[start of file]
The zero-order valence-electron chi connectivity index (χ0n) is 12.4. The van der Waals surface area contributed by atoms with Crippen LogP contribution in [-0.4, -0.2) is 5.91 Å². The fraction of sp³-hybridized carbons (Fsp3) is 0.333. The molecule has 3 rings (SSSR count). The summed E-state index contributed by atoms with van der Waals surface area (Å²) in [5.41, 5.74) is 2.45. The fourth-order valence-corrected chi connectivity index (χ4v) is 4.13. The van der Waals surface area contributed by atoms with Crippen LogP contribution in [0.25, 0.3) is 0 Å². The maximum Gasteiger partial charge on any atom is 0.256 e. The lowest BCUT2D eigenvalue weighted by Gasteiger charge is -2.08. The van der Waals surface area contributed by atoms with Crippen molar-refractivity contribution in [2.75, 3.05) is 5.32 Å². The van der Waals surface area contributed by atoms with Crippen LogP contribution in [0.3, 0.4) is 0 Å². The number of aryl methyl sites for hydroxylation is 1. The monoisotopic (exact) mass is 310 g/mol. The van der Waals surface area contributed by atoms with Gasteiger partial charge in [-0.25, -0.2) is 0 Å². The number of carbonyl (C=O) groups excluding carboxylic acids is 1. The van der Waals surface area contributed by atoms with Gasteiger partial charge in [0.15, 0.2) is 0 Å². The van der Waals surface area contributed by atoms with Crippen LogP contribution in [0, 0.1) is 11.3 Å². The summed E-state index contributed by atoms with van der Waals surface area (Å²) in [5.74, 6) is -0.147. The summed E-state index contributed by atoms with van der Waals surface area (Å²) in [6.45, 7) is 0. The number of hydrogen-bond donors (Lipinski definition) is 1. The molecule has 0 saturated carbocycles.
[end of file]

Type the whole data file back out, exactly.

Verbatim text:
The zero-order valence-electron chi connectivity index (χ0n) is 12.4. The van der Waals surface area contributed by atoms with Crippen LogP contribution in [-0.4, -0.2) is 5.91 Å². The fraction of sp³-hybridized carbons (Fsp3) is 0.333. The molecule has 3 rings (SSSR count). The summed E-state index contributed by atoms with van der Waals surface area (Å²) in [5.41, 5.74) is 2.45. The fourth-order valence-corrected chi connectivity index (χ4v) is 4.13. The van der Waals surface area contributed by atoms with Crippen LogP contribution in [0.25, 0.3) is 0 Å². The maximum Gasteiger partial charge on any atom is 0.256 e. The lowest BCUT2D eigenvalue weighted by Gasteiger charge is -2.08. The van der Waals surface area contributed by atoms with Crippen molar-refractivity contribution in [2.75, 3.05) is 5.32 Å². The van der Waals surface area contributed by atoms with Crippen LogP contribution in [0.3, 0.4) is 0 Å². The number of aryl methyl sites for hydroxylation is 1. The monoisotopic (exact) mass is 310 g/mol. The van der Waals surface area contributed by atoms with Gasteiger partial charge in [-0.25, -0.2) is 0 Å². The number of carbonyl (C=O) groups excluding carboxylic acids is 1. The van der Waals surface area contributed by atoms with Gasteiger partial charge in [0.15, 0.2) is 0 Å². The van der Waals surface area contributed by atoms with Crippen LogP contribution in [0, 0.1) is 11.3 Å². The summed E-state index contributed by atoms with van der Waals surface area (Å²) in [5.74, 6) is -0.147. The summed E-state index contributed by atoms with van der Waals surface area (Å²) in [6.45, 7) is 0. The number of hydrogen-bond donors (Lipinski definition) is 1. The molecule has 0 saturated carbocycles.